“Among other things, law enforcement seized at 374 High St. represents more than $ 29,500 in cash, nearly 1,032 pounds of processed marijuana and 1,805 marijuana plants, according to a criminal complaint, which is also reflected in a civil complaint.
• The “old toy factory” at 105 Avon Valley Road in Avon is owned by Spruce Valley LLC, with members Lucas Sirois and one person not named in the criminal complaint. There, law enforcement seized 55 pounds of processed marijuana and 1,189 marijuana plants, according to a criminal and civil complaint.
• At 269 Seamon Road in Farmington, which identifies Sirois as Western Maine Excavation’s registered agent and owner, authorities seized 33 pounds of processed marijuana and 646 marijuana plants.
• At 497 Federal Row in Industry, whose ownership records show it is owned by Sirois, authorities seized more than 2.86 pounds of processed marijuana, 217 marijuana plants and eight firearms.
• At 42 Village Woods Drive in Rangeley, whose property records indicate it belongs to Sirois, law enforcement seized more than 2.42 pounds of processed marijuana, 320 marijuana plants, 43 vials of marijuana and 22 firearms.
• The Homegrown Connection at 407 Wilton Road in Farmington, according to property records, is owned by Robert Sirois, father of Lucas Sirois. Company records show Lucas Sirois was the registered agent for The Homegrown Connection and Central Maine Power Co. records show that Alisa Sirois was the owner of the electricity account, according to an affidavit. Law enforcement seized, among other things, more than $ 28,500 in cash and 201 grams of finished marijuana from the property.
• The property at 249 Seamon Road in Farmington is believed to be owned by Robert Sirois. CMP records show that Robert Sirois is the owner of the account and Lucas Sirois is the authorized party. There, authorities seized more than $ 46,400 in cash, 119 marijuana plants, 23.1 pounds of processed marijuana and 13.2 pounds of marijuana concentrate.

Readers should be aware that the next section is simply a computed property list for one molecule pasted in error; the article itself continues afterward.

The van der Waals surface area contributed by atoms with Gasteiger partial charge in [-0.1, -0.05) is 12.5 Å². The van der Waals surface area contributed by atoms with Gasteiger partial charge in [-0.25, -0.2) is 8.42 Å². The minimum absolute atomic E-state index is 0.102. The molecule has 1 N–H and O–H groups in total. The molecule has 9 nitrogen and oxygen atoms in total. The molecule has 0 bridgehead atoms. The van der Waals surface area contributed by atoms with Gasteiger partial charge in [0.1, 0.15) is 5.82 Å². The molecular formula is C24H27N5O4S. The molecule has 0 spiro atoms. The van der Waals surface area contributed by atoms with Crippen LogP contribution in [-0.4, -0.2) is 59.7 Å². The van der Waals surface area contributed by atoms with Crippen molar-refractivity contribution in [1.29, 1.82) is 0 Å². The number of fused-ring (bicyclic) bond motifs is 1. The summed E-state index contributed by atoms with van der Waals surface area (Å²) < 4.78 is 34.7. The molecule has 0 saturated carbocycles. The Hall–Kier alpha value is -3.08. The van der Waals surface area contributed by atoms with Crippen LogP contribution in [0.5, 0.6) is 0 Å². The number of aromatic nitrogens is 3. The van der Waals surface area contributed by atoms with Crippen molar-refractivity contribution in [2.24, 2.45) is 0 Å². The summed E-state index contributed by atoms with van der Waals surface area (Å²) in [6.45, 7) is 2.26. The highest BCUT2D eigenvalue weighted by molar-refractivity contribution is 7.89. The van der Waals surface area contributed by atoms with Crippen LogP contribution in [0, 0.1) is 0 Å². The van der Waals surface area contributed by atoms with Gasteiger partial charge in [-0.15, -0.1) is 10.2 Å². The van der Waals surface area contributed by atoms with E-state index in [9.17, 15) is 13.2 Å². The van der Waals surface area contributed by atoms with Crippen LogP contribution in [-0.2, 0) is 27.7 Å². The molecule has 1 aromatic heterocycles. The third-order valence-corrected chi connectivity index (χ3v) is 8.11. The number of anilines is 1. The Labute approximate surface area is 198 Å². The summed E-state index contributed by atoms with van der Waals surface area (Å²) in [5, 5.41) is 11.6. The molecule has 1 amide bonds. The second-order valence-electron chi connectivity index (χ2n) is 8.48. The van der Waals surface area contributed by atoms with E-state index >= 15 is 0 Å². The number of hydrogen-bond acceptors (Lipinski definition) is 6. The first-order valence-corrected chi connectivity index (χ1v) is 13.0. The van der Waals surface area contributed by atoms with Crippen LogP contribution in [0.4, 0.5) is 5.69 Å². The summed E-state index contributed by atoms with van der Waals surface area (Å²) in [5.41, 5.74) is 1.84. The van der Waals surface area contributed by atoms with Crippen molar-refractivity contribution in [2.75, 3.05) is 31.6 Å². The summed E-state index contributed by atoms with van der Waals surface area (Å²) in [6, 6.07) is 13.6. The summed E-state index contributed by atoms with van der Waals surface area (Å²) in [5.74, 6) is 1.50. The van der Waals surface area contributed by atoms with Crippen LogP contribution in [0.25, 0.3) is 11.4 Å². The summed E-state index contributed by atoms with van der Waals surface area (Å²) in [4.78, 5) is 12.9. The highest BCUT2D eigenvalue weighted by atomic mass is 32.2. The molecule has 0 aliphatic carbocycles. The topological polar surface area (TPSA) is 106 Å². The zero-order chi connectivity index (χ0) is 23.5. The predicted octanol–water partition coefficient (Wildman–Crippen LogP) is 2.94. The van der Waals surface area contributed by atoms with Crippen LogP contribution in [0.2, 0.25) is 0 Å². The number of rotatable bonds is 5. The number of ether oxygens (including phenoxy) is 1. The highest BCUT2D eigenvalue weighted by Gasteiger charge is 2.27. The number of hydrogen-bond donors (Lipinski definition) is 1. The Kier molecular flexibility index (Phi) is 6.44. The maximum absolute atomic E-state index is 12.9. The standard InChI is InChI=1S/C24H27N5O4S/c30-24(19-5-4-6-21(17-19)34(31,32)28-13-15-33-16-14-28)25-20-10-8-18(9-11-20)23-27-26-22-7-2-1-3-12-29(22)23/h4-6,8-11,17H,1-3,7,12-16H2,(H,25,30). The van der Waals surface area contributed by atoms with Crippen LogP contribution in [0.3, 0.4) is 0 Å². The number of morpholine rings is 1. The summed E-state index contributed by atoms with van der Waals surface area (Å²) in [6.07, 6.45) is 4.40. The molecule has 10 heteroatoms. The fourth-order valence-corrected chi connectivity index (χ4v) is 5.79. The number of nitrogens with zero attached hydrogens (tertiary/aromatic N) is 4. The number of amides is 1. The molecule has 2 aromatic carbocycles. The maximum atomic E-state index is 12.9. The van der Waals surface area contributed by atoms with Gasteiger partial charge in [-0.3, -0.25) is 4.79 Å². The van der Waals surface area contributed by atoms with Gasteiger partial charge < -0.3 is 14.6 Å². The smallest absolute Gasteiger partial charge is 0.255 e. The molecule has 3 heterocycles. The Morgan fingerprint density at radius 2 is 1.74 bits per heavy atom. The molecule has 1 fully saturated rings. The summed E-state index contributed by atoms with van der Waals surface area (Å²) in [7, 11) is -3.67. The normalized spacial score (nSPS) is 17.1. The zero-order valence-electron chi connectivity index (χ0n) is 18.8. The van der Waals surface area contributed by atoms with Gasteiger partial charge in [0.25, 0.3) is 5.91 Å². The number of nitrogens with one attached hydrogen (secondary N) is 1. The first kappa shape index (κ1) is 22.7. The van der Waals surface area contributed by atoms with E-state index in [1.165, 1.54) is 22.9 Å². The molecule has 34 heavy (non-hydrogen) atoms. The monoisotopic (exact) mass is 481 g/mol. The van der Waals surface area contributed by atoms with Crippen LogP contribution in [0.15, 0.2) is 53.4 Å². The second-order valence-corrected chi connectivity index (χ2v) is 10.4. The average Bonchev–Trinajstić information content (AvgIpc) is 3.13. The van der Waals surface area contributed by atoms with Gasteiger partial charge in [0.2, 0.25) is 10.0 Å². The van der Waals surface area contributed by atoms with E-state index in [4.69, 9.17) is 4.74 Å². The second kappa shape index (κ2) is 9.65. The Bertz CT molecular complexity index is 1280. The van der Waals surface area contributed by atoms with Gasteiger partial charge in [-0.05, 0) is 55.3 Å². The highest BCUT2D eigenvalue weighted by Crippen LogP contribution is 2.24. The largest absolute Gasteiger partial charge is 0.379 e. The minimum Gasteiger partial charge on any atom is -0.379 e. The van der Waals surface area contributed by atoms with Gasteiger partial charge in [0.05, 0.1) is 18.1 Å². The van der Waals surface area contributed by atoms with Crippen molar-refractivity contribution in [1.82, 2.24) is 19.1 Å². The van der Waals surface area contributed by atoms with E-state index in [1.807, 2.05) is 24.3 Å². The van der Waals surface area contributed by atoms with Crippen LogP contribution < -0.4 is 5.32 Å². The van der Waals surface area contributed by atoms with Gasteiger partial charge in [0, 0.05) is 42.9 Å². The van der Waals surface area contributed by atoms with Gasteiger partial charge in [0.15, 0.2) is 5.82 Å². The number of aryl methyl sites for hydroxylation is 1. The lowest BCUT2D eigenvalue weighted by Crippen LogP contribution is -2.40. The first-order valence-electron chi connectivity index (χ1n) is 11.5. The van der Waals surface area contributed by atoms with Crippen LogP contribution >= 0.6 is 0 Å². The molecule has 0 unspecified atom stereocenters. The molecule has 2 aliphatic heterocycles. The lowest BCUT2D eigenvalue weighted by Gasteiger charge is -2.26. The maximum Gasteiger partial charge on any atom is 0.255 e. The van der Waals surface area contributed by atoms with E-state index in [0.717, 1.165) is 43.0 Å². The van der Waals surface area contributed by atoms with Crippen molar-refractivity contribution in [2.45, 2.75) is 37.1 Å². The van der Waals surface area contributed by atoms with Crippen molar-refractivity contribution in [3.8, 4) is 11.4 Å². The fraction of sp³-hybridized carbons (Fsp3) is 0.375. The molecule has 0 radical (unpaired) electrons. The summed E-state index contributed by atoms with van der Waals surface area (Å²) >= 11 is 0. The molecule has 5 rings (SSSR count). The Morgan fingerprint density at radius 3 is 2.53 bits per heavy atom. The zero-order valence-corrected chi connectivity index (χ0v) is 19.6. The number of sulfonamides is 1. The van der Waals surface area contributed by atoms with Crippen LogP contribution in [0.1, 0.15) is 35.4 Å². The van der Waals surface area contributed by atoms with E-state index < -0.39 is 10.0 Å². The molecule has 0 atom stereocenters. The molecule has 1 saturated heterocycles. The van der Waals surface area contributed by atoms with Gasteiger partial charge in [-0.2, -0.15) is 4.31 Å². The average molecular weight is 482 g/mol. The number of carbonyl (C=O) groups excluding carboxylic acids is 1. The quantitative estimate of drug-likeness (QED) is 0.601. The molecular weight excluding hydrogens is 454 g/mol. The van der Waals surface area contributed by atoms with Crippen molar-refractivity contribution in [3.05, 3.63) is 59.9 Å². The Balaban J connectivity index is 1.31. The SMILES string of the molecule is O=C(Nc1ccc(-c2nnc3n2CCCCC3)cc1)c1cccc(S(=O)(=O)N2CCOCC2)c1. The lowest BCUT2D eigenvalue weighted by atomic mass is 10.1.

• A property at 247 Front St. in Farmington is known as “The Old Bar”. Bank documents indicate that Robert Sirois is one of the three beneficial owners of Front Street Investments. Other members are listed among CMP files, indicating that Alisa Sirois holds electricity accounts for two of the building’s units and Front Street Investments as an account holder for the third unit. There were seized over 36.3 pounds of processed marijuana and 399 marijuana plants.
• At 115 Knowlton Corner Road, a property that records indicate belonged to Robert Sirois, authorities seized 44 marijuana plants, among others.
• Other properties the government is seeking confiscation of are North Shore Drive in Industry, owned by Lucas and Alisa Sirois; 5003 Twin Brook Road in Carrabassett Valley, owned by Lucas Sirois; and 3155 Main Street in Rangeley, owned by Lucas and Alisa Sirois.
The additional properties sought by law enforcement on July 21, 2020, but not subject to confiscation, are:
• 11 Tate Lane in Windham, who is linked to Brandon Dagnese, who is named in the criminal complaint and has been listed as a customer and supplier, according to cell phone records. Over 27.2 pounds of processed marijuana and $ 40,000 in cash were seized there.
• 250 Loon Lake in Rangeley, whose property records relate to former Rangeley businessman and coach David Burgess, who is named in the criminal complaint. There, authorities seized $ 53,800 in cash from a gun safe.
• A property at 8 Sunset Lane in Kingfield is connected to a then romantic partner of Alisa Sirois. Based in part on physical and electronic surveillance, authorities allege that Alisa Sirois was residing there on July 21, 2020. Authorities seized $ 267,500 in cash and 15 firearms, among other things. The then romantic partner is not named in the criminal complaint.
Oxford County Arrest Log: October 29, 2021